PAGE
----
New to the Bench: Rachna B. Sullivan

Judge Rachna B. Sullivan is a firm believer in hard work, being prepared, and the importance of giving back. At the age of 17, Sullivan embarked on a flight from New Delhi, India to the United States to pursue her studies. Born into a supportive family who believed in and encouraged her to follow her dreams, Sullivan left India to study in the United States during a time when not many women were afforded opportunities for education.

At Sullivan’s investiture, she spoke about the sacrifices her family made in order for her to achieve success. Sullivan is the first person on her side of the family to attend law school, the first to become a lawyer, and the first Indian-American judge to serve on the Hennepin County District Court bench. “Many people in my life made sacrifices for me to be the first.” After graduating from Pace University in New York City, Sullivan attended the University of Minnesota Law School.

The decision to attend law school was not originally part of her plans, since Sullivan comes from a family of accountants. Upon graduating from law school, Sullivan worked as an assistant district attorney in Brooklyn. There, she was able to experience
first-hand a high volume of criminal cases and a disparate number of people of color in the criminal justice system.

Sullivan moved to Minnesota and clerked for the Hon. James M. Rosenbaum, where she continued to cultivate a love for the courtroom and litigation. With a smile on her face, she recalled feeling embraced by the legal community as she continued to expand her connections as an attorney. Once she completed her clerkship, she continued to practice law for two decades as a partner and co-chair of the Federal Practice Group at Rider Bennett, and a shareholder at Fredrikson & Bryon.

She brings a variety of skills and experiences that will serve her well as a judge. Currently on a criminal law assignment, Sullivan is enjoying her new role. She points to her organizational, analytical, and critical thinking skills as assets on the bench. “There are always different facts, requiring different solutions for every case. I strive to bring a level of passion and hopefully move the dial to ensure equal justice under the law.”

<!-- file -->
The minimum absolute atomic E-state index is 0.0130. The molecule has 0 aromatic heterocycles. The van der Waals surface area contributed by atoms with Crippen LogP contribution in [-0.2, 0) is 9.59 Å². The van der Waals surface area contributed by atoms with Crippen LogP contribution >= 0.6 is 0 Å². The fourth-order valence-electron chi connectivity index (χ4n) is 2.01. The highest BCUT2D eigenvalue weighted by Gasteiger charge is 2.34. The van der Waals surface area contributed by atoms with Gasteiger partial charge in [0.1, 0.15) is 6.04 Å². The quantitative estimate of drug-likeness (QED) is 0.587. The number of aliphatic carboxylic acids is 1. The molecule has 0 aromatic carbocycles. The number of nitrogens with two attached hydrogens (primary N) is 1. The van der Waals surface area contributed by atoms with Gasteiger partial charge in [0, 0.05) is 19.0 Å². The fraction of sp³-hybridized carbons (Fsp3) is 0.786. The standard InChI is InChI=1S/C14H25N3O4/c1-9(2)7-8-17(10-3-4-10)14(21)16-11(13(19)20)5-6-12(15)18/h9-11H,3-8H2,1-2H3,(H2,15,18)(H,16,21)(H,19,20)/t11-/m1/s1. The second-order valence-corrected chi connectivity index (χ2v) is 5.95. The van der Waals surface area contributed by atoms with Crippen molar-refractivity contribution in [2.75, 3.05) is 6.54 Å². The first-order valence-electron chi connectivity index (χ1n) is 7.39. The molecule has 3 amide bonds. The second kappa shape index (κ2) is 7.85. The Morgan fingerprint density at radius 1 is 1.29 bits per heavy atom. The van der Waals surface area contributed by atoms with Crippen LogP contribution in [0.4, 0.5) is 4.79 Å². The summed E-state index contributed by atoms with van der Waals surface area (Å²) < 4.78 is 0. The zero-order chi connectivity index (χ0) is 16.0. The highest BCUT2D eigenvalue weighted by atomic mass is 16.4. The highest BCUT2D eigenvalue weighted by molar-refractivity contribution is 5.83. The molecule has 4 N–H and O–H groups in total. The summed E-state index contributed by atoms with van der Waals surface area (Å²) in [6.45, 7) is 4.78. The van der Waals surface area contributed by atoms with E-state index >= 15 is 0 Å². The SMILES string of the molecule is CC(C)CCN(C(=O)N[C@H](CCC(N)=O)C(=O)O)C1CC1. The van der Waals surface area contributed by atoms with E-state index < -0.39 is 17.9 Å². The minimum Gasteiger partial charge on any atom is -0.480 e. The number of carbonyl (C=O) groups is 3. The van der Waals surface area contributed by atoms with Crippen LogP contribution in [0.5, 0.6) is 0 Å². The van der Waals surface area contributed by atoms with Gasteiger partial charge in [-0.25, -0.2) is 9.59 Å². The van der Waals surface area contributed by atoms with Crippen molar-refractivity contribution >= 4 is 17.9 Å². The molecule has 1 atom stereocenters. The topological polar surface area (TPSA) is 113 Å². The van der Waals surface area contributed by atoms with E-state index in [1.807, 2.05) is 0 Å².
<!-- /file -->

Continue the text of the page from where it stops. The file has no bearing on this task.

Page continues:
Sullivan beamed as she talked about the importance of diversity on the bench. “It is imperative when a defendant walks into the courtroom, they see themselves reflected in the judiciary.” She also shared her desire to see more lawyers volunteer their time to individuals who need adequate representation but cannot afford to hire an attorney. “Pro bono representation is vital for our justice system.” She provided legal services to several clients with limited means during her time at Fredrikson & Byron through their pro bono program.

Sullivan wants her courtroom to be a place where every litigant leaves the courtroom knowing that win or lose, they appeared before a judge who cared, listened, was patient, and followed the law. While her commitment to equal justice and giving back can be easily traced back to her familial upbringing, Sullivan’s leadership and community involvement demonstrate she also practices what she preaches. Whether she is volunteering to provide food to families in need or serving as a leader in the community through various organizations, Sullivan is grounded and guided by always remembering to giveback more than she’s received. “I want to be remembered as a judge who cares, listens, is patient, kind, and works hard to understand all who appear before me.”
By Dorothy Summers
Ms. Summers graduated from the University of St. Thomas School of Law in 2018. After graduation she worked at the Legal Rights Center where she facilitated restorative justice Family Group Conferences for youth referred for school discipline, truancy, juvenile diversion, family engagement, and academic support. Born and raised in the Bronx, New York, Ms. Summers taught students with special needs for three years before moving to Minnesota to attend law school. Currently, she is a law clerk to the Hon. William H. Koch in Hennepin County District Court.

Managing Editor
Nick Hansen

Executive Editor
Joseph Satter